21st Century CURES Act & Final Rule
Learn what the 21st century CURES Act is and how it may impact client data and health information. Read about the CURES Act Final Rule.
In 2016, the 21st Century CURES Act was signed into law, with the overarching purpose of helping to “accelerate medical product development and bring new innovations and advances to patients who need them faster and more efficiently.” The Final Rule of this law will go into effect beginning in April of this year. The aim of the Final Rule implements certain provisions of the overall CURES Act, including: “conditions and maintenance of certification requirements for health information technology...and reasonable and necessary activities that do not constitute information blocking.”
Simply, this part of the law looks to increase the interoperability, access, and security of personal health information. It also aims to foster an environment of innovation regarding the development and advancement of health applications. More specifically, the rule will allow patients digital access to their personal health information, provided by their healthcare practitioner at no cost. Patients must have access to this information by April 5, 2021, while the information must be shared with the patient’s third party by October 6, 2022.
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Key Terms within the CURES Act
The Final Rule of the CURES Act includes specific terminology to help describe the specific parameters of the regulation. It’s vital for providers to understand this language so that they can ensure they are compliant with the mandate.
- Interoperability: the ability of an electronic system or software to exchange or utilize information
- Information Blocking: any action that may interfere with, prevent, or discourage the access, exchange, or use of electronic health information
- Actors: include healthcare providers, health IT developers, and health information networks or exchanges
- Electronic Health Information: Electronic Protected Health Information that is included in a Designated Record Set, as defined by HIPAA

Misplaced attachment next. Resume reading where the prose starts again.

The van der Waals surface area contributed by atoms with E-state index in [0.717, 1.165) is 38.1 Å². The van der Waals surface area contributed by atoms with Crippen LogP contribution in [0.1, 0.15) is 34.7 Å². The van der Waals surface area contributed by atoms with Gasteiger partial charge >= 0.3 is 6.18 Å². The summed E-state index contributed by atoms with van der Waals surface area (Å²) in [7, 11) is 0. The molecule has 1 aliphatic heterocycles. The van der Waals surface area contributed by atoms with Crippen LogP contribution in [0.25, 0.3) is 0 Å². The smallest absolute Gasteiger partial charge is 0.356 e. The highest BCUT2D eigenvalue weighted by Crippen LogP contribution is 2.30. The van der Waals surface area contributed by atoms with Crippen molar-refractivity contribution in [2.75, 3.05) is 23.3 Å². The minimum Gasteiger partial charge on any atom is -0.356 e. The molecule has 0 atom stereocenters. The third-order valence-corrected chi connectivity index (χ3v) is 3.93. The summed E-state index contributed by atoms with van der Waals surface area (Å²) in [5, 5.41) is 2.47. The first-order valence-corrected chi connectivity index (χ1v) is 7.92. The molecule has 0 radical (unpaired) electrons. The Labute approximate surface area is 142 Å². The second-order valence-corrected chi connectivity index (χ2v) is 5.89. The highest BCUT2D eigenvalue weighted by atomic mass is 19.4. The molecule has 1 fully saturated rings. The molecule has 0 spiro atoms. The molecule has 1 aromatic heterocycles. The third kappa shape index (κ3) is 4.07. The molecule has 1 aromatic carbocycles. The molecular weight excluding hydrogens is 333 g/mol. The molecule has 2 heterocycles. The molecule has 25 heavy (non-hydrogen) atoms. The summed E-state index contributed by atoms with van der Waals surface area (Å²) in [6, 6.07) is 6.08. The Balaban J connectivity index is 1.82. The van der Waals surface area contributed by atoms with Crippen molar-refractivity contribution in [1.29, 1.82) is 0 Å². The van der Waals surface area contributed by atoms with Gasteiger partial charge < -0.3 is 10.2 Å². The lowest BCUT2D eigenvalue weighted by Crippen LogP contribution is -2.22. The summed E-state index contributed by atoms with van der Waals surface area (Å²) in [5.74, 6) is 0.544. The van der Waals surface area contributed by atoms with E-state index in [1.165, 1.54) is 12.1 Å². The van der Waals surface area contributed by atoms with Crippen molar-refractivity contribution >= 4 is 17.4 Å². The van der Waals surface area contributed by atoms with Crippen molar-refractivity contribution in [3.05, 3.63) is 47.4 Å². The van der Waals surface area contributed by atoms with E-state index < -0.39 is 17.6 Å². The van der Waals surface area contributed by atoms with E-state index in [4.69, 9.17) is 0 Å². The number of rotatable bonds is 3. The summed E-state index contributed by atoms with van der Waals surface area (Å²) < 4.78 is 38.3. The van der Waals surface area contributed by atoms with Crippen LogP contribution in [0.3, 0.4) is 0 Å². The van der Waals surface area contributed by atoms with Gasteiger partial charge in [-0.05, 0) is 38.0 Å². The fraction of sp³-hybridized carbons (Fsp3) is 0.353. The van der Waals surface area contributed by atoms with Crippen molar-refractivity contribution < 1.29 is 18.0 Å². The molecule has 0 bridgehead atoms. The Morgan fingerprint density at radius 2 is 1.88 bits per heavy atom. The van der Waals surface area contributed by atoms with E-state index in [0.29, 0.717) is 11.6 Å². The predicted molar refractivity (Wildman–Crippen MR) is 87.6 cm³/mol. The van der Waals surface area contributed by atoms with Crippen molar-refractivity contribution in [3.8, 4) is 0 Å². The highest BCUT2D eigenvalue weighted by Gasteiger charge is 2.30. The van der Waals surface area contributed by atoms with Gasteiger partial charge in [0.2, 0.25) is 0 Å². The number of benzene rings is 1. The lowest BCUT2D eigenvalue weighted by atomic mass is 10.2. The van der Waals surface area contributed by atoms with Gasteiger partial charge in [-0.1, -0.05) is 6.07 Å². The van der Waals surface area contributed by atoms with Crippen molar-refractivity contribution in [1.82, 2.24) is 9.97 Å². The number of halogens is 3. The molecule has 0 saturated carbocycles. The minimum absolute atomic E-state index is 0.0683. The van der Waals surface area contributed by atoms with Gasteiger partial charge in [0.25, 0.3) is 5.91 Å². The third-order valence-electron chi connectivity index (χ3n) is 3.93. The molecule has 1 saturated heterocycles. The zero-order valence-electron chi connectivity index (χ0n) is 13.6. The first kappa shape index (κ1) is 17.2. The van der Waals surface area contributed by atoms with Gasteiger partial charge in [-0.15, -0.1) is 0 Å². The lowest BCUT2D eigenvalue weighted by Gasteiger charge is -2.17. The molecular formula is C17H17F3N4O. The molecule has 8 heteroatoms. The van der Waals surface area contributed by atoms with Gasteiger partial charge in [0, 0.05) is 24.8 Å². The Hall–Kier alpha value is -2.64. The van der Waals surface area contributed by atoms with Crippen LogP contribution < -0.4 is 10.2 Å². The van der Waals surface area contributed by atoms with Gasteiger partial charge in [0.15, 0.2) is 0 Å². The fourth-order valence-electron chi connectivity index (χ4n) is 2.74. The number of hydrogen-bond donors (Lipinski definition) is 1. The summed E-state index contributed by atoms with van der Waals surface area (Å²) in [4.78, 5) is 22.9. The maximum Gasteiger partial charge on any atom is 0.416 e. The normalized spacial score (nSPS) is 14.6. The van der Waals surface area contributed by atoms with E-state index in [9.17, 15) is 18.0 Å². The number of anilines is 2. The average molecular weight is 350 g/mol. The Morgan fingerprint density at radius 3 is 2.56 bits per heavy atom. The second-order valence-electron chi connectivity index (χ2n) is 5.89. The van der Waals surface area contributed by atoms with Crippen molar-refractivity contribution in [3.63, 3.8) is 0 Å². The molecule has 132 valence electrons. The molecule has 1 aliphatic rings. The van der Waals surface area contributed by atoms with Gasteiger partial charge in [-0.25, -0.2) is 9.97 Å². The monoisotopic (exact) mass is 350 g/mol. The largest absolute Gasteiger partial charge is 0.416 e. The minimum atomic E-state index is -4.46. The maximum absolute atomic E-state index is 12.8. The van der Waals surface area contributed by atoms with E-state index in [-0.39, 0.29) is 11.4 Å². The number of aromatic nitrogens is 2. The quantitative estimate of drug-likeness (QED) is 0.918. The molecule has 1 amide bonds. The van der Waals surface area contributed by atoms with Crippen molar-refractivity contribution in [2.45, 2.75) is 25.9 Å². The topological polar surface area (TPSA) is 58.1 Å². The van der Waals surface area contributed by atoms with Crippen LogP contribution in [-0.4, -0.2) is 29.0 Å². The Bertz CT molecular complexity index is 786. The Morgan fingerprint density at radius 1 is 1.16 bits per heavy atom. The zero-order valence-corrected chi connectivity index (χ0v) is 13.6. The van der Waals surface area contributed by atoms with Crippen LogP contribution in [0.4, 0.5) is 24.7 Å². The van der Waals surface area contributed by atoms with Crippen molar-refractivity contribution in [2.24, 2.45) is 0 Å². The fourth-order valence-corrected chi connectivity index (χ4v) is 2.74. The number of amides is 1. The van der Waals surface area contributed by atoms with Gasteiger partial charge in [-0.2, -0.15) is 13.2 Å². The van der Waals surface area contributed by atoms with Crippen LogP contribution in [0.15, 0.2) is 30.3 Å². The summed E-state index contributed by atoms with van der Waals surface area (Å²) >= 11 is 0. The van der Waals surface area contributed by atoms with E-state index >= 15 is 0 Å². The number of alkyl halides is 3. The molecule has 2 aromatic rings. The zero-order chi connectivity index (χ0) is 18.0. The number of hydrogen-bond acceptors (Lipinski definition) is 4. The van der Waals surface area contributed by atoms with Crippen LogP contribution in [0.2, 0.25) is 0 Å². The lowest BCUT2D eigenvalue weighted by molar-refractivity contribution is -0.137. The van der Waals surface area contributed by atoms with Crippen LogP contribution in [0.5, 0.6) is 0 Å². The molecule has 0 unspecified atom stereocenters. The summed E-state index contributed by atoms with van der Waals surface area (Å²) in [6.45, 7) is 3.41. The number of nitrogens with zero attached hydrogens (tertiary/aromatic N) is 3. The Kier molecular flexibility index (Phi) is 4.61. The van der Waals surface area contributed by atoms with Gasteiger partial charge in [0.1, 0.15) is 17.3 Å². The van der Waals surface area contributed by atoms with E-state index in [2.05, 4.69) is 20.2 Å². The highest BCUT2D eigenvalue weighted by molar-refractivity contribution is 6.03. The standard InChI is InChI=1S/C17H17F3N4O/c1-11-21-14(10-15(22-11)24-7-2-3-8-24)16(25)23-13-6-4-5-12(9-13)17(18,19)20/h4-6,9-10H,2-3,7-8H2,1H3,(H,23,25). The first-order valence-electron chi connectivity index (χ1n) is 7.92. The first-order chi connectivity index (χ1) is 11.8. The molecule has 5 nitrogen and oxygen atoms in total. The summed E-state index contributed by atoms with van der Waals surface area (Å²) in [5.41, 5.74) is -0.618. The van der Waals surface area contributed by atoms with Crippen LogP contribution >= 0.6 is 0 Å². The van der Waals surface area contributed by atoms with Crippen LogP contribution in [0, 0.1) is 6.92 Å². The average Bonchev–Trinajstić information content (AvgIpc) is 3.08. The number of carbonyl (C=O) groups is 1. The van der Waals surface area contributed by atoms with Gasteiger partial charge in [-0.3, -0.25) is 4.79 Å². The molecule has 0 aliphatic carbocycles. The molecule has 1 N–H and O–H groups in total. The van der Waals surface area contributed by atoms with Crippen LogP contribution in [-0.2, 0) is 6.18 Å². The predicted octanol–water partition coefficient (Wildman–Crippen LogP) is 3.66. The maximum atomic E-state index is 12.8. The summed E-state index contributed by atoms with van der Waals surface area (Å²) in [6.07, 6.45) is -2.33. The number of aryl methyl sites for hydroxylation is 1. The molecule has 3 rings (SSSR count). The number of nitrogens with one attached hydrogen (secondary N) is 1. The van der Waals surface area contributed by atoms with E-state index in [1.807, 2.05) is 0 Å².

What does this mean for clinicians and health systems?
Opening chart notes is not a new practice in the healthcare field: over 250 healthcare organizations already practice open notes with their patient base. However, this federal mandate will require all healthcare organizations to adopt the practice. There are a variety of clinical notes that must not be blocked for patient viewing, including consultation notes, discharge summary notes, history & physical notes, imaging narratives, lab report narratives, pathology report narratives, procedure notes, and progress notes. The law does not apply to psychotherapy notes, however.
Implementing this practice into healthcare businesses and systems will require an evaluation of the current charting system, the implementation of a capable EHR, or the improvement of the present solution. According to the mandate, PHI must be accessible from an app of the patient’s choosing. It is likely that if you already offer a patient portal to patients, they will be comfortable using it to access their client data, notes, and information.
In the case that a patient requests access through another app, leveraging the applications’ APIs should allow for interaction between your EHR and the patient’s app of choice. APIs, or Application Programming Interfaces, act as a software intermediary between different applications, allowing interoperability. APIs are commonly used in EHR platforms both for integrations with other healthcare management platforms, as well as an extra layer of security to ensure HIPAA-compliance. The CURES Act hopes that its implementation will lead to more open and accessible APIs, to allow for the connection of multiple health applications. Healthie offers a cloud-based EHR and telehealth platform that is quick to implement while supporting compliance with HIPAA regulations — while being customizable to meet your business needs. Click here to learn more.